The Pet Owner
In An Emergency

"An emergency represents a crisis to the pet owner"

Components of a Crisis
  • Highly charged environment
  • Stages are fairly predictable
    • Pre-Crisis:  Series of ups and downs, coping at a normal level
    • Stressful event upsets the normal balance, creates crisis, person is unable to cope using normal channels, usual ways become insufficient
    • Symptoms occur
    • Acute pain usually motivates the person to seek solutions
  • Time Limited:  A crisis state is limited because the body and mind can only sustain the stress for so long (usually about 72 hours).
    • Resolve the crisis in a healthy manner by identifying alternatives
    • Seek help
    • Handle the crisis in a negative way by using:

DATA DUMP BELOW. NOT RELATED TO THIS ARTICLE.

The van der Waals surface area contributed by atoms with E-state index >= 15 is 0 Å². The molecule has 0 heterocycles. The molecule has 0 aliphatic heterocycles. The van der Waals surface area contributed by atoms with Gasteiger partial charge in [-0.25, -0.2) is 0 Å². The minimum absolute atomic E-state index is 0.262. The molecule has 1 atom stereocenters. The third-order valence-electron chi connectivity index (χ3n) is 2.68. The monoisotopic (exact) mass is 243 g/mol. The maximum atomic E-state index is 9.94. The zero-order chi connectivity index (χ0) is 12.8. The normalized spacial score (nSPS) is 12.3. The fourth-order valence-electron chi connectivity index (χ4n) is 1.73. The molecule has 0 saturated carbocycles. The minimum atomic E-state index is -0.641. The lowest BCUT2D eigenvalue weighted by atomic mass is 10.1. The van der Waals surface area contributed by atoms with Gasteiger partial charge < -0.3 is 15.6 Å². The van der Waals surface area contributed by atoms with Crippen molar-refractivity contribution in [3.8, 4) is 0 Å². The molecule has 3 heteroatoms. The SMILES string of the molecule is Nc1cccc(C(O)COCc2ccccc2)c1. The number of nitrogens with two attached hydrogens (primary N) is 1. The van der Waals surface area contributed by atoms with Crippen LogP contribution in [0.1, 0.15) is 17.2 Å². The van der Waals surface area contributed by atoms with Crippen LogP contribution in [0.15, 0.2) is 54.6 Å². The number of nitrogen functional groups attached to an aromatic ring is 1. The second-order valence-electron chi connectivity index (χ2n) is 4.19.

• Denial
      • Self-destructive behaviors
      • Directing their attention toward other distractions (offen leading to another crisis).
    • Intervention can make a difference with many clients.


Responding to Clients in a Crisis
  • Proceed quickly, decisively, and remain calm.
  • Stabilize:  Attend to immediate needs, emotions, and physiological states.
    • Structure the environment to calm the pet owner and restore order.
    • Attend to emotions, listen carefully, and focus on what the owner is feeling.
    • Empower the pet owner as soon as possible, in any way possible.
  • Evaluate needs and implement a plan of action.
    • Assess the situation and prioritize/help the client identify the most important issue or concern.
    • Explore available resources.
    • Form a plan for how the client will proceed.
    • Provide any necessary follow-up afterwords.
Copyright, 1998, Dana Durrance, MA and Wayne E. Wingfield, DVM, Colorado State University.  All Rights Reserved.